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Dear John Greathouse: women in tech have some advice for you too

Did you really just tell us to hide our identities?

By Jessica Rose and Holly Brockwell October 1, 2016

John Greathouse, a venture capitalist, recently decided to ignore the sense he was born with and pen an article giving his helpful opinion on what women in tech – a group he has never been part of – should be doing to overcome sexism. That’s right, folks, once again the burden falls not on the discriminators, but the discriminated against, because it’s just too damn hard for the old guard to change their ways. They’re too busy investing in stuff and writing terrible advice articles that are somehow published in the Wall Street Journal.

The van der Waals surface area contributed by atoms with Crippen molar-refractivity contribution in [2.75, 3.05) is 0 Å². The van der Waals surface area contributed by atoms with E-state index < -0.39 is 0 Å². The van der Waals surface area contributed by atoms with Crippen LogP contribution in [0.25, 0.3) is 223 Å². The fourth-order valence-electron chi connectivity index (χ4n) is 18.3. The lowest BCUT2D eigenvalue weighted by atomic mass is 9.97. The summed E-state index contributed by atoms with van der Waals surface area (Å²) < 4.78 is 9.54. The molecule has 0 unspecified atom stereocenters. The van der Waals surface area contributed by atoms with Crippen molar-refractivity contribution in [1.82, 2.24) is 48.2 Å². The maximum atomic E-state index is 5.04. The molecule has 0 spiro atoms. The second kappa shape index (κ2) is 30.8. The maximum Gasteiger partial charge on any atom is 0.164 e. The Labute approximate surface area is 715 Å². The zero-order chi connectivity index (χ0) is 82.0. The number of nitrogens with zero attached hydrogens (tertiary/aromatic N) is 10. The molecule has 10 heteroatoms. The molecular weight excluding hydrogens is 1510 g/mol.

Since then, Greathouse has apologised for what he calls his “dreadful” piece, though stopped short of actually promising to do anything at all to change the status quo. Nor did the WSJ apologise or respond, possibly because his paywalled garbage has brought them oodles of rage-traffic.




The TL;DR of Greathouse’s post is that after looking at research on how unconscious bias limits women’s achievements in technology, he comes to the conclusion that creating a gender-neutral online persona is the best way for women to make a good first impression and sidestep all that pesky sexism. Man, why didn’t we think of that?

Since his horribly-formatted apology (white text on black? Really, John?) goes zero miles towards fixing the problem, we’ve got some advice of our own. From an actual woman in tech.

Take it away, Jessica:

Dear John,

Thanks so much for your advice. It’s clear that it came from a well-intentioned sort of space, but I wanted to write you back to look at all the reasons it’s garbage.

1. This isn’t a new idea for us